Research & Blogs
The Top 5 Uses of Gold After it Has Been Mined
Gold is a historically sound investment, as it provides a hedge against inflation, and Gold mining is a complex and time-consuming process, but what happens once that gold is out of the ground? And if there is only a finite amount of gold in the world, how much of it is left? Keep reading to learn more about how gold is used once it is mined.
Gold Mining: A Brief History
Gold has been used for art, jewelry, cups, and more for centuries. Dating back to ancient civilizations in Egypt over 5,000 years ago1, gold was one of the first metals that were mined given its natural beauty and durability. When gold was discovered in California at Sutter’s Mill, 40,000 miners2 fled to the region in 1849 with the hope of finding gold. This period in America is referred to as the California Gold Rush. Even though these “49ers” were mostly unsuccessful at becoming rich from gold in California, gold continued to be viewed as a valuable precious metal. Increased mining and production since the mid-1850s have allowed gold to become a part of our everyday lives: gold is in our jewelry, our dental products, and even our phones!
Gold in the World Today
Since the beginning of civilization, about 187,200 tonnes3 of gold have been mined, and more than 90%4 of the world’s gold has been mined since the California Gold Rush. That is a lot of gold – but what do we do with it? Here are the top five uses5 for gold over the last ten years:
- Jewelry accounts for 51% of total gold demand, the highest percentage of any other sector. Jewelry has long remained the greatest use for gold.
- Bullion is the category used to describe gold coins and bars that can be used as currency and investments. It is the next highest sector by gold demand at about 26%.
- Central Banks have the next highest demand for gold at 12%. In Q3 of 2022, the countries with the highest gold reserves6 in their central bank holdings are the United States, Germany, and Italy.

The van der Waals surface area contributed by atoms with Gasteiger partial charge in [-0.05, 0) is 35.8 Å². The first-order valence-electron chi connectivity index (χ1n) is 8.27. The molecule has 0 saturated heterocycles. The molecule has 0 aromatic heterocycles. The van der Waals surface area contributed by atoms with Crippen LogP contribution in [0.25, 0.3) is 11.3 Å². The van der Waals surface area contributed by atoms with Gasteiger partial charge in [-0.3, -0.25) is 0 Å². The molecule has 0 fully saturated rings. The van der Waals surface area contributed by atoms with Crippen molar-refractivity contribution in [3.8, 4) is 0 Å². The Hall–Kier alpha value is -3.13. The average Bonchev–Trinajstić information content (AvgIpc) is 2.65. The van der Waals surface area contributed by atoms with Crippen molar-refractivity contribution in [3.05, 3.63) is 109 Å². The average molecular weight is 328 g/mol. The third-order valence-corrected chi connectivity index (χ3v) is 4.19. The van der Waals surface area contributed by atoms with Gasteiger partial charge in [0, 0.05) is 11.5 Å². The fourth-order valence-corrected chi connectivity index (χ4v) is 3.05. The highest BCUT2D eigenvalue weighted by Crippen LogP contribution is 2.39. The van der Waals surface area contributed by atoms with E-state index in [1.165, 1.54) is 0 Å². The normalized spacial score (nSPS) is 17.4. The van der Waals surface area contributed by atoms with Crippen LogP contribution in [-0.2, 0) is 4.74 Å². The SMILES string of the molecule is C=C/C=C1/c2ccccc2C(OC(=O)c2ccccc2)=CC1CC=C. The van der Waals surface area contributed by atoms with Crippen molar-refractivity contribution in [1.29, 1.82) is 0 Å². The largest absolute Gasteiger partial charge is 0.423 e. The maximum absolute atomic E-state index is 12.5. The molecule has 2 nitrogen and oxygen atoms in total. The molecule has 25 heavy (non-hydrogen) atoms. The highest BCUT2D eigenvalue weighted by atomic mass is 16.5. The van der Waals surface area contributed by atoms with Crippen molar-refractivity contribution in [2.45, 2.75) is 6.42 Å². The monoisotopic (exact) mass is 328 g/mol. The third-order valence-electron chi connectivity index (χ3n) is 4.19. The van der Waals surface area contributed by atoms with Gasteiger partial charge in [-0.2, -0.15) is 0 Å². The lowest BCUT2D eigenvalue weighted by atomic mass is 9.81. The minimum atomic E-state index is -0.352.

- Industry use for gold is much broader than the first three sectors. This can include gold used for dental products, construction, and more, but the electronics sector is, by far, the greatest source of demand within the industry sector. While overall industry use accounts for 12% of total gold demand, within this sector, electronics drive about 80%7 of gold use. Gold is in virtually every modern electronic device8in small amounts, including cell phones, GPS systems, and calculators.
- ETFs and Similar Products hold the smallest demand for gold at around 3%. This is a much newer market compared to the long-standing use of jewelry and bullion, for example.
Even though most of the gold in the world has been mined, it is estimated that up to 15,000 tonnes of gold are held in the world’s oceans. It has been said that the gold that has already been mined in the world could fit all into a 21 meters-cubed crate! Even though that might seem small, gold has been mined for thousands of years and remains a highly valuable metal with a wide array of applications.
1 Geology.com, “Gold: A brief history of gold uses, prospecting, mining and production, https://geology.com/usgs/gold/“
2 World Gold Council, “Gold Facts, https://www.gold.org/about-gold/gold-facts“
3 World Gold Council, “Gold Facts, https://www.gold.org/about-gold/gold-facts“
4 World Gold Council, “Gold Facts, https://www.gold.org/about-gold/gold-facts“
5 World Gold Council, “Gold Market Structure and Flows, https://www.gold.org/about-gold/market-structure-and-flows“
6 World Gold Council, “Central bank holdings, https://www.gold.org/goldhub/data/gold-reserves-by-country“
7 World Gold Council, “Gold Demand Sectors, https://www.gold.org/about-gold/gold-demand/by-sector“
8 Geology.com, “The Many Uses of Gold, https://geology.com/minerals/gold/uses-of-gold.shtml#:~:text=Gold%20is%20used%20in%20connectors,almost%20every%20sophisticated%20electronic%20device.“